Banter in the Garden
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Tea and Strumpets
Over the summer, I’ve been bingeing on vintage detective fiction. Along with Agatha Christie and Ngaio Marsh, I also love the lesser-known Gladys Mitchell. I love the slightly mannered air time has given these books, and the occasional delights caused by changes in language usage. (In The Saltmarsh Murders, a woman is described as having “turned gay”. After a while I worked out this meant she was having a heterosexual affair.) Also there’s a group of young women whose friendships really do seem to have… distinct lesbian overtones.
This passage really struck me recently, in Death and the Maiden, published in 1947.
Laura grinned. “You’ve guess it,” she said contentedly. “Yes, the lad and I have come to a sort of understanding. I’m not to interfere with his career, and he’s not to take me away from my job, and we fight all the time in any case, but, apart from that, there seems little reason why the wedding bells, as such, should not peal out in the comparatively near future. Your congratulations are neither solicited nor desired. I think, myself, I’m being a bit of a fool, but you probably know how it is.”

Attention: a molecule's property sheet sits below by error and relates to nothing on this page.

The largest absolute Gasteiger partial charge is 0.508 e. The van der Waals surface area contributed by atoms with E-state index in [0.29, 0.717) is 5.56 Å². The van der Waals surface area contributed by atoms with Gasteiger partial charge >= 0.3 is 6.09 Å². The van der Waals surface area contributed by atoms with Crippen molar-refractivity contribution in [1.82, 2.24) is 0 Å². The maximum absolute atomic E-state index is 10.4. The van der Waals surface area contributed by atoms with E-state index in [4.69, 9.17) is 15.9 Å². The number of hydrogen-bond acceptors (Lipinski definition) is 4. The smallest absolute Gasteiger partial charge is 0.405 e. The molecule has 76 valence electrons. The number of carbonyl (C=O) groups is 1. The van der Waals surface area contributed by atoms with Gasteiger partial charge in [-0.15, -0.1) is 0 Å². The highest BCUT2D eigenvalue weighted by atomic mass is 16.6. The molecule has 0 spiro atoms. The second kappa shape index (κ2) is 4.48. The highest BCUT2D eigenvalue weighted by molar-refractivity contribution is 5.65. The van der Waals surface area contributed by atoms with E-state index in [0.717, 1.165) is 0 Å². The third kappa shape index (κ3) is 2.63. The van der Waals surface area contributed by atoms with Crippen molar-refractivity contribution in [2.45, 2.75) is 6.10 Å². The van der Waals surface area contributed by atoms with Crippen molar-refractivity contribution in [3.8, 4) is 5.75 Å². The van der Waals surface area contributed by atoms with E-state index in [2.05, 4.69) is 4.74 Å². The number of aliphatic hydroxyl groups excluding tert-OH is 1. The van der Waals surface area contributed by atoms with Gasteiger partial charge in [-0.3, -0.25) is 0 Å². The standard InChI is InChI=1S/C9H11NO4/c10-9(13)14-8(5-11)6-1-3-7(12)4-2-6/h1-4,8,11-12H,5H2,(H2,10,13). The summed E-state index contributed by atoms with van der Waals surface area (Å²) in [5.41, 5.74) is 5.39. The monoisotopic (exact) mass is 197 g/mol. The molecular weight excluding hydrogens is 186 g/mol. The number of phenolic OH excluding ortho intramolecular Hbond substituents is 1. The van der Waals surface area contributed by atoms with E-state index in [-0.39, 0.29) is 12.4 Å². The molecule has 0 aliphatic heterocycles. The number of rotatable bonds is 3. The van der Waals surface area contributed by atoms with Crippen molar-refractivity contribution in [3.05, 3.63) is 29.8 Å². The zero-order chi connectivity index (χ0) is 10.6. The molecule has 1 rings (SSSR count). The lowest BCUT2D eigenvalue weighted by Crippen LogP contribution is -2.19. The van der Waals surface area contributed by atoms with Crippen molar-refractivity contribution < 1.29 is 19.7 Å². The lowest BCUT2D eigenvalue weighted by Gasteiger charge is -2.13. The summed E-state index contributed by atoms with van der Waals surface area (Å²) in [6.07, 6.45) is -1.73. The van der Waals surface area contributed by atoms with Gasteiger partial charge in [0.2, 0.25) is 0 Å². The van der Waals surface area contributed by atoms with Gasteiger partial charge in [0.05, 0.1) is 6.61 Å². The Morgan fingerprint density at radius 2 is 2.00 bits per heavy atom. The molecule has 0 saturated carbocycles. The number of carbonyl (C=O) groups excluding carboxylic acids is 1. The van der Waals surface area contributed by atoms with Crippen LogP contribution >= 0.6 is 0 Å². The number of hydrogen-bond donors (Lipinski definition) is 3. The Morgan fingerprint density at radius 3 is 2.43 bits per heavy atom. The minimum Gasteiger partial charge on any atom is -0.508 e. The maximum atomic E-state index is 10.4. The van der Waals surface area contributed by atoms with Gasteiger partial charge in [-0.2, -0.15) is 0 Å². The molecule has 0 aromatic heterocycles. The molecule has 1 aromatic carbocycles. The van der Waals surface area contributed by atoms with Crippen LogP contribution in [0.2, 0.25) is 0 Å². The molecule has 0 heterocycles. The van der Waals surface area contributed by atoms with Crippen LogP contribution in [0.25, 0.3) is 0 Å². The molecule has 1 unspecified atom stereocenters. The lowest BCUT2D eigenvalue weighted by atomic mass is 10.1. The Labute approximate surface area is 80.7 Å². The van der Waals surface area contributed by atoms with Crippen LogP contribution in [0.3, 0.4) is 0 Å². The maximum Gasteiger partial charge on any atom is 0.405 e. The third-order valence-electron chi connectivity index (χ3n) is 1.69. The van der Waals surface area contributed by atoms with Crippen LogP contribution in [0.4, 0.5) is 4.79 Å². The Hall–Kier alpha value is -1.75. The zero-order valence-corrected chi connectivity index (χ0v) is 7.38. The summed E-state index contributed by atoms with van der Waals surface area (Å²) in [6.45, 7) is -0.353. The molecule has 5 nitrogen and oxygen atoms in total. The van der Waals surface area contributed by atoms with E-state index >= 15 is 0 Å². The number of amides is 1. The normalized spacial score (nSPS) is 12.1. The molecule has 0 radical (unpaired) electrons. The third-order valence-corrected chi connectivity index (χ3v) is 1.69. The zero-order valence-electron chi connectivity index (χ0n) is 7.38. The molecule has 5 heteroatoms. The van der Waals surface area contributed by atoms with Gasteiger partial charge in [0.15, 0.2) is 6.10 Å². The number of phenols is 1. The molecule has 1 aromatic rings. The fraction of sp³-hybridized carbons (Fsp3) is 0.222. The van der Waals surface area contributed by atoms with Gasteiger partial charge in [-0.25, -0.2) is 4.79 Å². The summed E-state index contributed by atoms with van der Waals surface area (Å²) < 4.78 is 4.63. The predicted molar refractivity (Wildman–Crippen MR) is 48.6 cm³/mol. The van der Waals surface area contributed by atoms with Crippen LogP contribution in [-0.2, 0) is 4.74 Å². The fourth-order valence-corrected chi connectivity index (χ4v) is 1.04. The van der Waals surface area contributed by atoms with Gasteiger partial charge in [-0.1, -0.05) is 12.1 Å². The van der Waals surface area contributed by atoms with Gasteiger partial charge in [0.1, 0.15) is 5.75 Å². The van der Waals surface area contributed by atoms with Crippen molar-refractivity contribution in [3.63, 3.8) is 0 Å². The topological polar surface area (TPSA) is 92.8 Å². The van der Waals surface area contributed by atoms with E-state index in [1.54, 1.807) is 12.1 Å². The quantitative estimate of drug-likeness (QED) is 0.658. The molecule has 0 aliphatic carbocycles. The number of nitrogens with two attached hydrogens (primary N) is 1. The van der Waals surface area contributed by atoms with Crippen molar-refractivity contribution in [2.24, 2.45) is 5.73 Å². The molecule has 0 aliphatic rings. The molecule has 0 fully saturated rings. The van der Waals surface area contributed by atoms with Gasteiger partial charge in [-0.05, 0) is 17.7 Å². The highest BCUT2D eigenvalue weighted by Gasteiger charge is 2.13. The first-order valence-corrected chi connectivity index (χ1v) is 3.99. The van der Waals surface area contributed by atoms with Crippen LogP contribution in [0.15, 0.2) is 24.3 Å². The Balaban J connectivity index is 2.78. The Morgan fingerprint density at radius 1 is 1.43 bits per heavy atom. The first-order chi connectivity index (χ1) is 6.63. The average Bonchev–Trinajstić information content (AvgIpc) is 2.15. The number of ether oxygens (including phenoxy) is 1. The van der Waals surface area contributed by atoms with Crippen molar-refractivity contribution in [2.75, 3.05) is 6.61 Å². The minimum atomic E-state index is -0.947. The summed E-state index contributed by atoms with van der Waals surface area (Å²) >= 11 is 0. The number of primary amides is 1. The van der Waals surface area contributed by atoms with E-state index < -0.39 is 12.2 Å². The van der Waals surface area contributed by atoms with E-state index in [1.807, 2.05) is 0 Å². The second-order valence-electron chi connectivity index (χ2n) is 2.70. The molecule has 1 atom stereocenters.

“Well, well!” said Mrs Bradley. “Dear me! And I never suspected a thing!”
“Call yourself a detective!” said Laura. “I thought it stuck out a mile. Still, we haven’t really seen much of one another yet, you know, and it’s such a nuisance I shall have to be the one to have the children. It’s such a waste of time, and the sort of thing calculated, I should fancy, to drive intelligent females mad, but there it is. Three boys and a girl is my schedule, to be produced within nine years. What do you think? Is that reasonable? I thought I’d get it over, you know, and then take up motor-racing or something.”
Lucky we’ve come such a long way in the last sixty years, etc.